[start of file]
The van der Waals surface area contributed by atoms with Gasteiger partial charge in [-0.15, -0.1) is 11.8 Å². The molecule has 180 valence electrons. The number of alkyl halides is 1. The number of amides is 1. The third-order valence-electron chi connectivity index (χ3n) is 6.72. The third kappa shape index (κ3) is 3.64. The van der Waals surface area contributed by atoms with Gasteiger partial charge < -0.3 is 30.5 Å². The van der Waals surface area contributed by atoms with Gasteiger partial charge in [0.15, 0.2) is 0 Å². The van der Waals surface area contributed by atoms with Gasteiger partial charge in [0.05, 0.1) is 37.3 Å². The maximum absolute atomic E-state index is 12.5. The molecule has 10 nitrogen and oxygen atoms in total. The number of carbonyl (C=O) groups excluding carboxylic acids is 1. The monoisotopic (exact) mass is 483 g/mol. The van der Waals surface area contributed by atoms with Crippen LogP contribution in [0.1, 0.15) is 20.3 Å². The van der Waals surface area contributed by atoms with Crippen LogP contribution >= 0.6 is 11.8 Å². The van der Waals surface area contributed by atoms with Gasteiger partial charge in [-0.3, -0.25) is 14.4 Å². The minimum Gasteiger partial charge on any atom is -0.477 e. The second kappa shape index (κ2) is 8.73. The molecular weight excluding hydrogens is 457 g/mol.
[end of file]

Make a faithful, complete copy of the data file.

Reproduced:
The van der Waals surface area contributed by atoms with Gasteiger partial charge in [-0.15, -0.1) is 11.8 Å². The molecule has 180 valence electrons. The number of alkyl halides is 1. The number of amides is 1. The third-order valence-electron chi connectivity index (χ3n) is 6.72. The third kappa shape index (κ3) is 3.64. The van der Waals surface area contributed by atoms with Gasteiger partial charge < -0.3 is 30.5 Å². The van der Waals surface area contributed by atoms with Gasteiger partial charge in [0.15, 0.2) is 0 Å². The van der Waals surface area contributed by atoms with Gasteiger partial charge in [0.05, 0.1) is 37.3 Å². The maximum absolute atomic E-state index is 12.5. The molecule has 10 nitrogen and oxygen atoms in total. The number of carbonyl (C=O) groups excluding carboxylic acids is 1. The monoisotopic (exact) mass is 483 g/mol. The van der Waals surface area contributed by atoms with Crippen LogP contribution in [0.1, 0.15) is 20.3 Å². The van der Waals surface area contributed by atoms with Crippen LogP contribution >= 0.6 is 11.8 Å². The van der Waals surface area contributed by atoms with Gasteiger partial charge in [-0.3, -0.25) is 14.4 Å². The minimum Gasteiger partial charge on any atom is -0.477 e. The second kappa shape index (κ2) is 8.73. The molecular weight excluding hydrogens is 457 g/mol.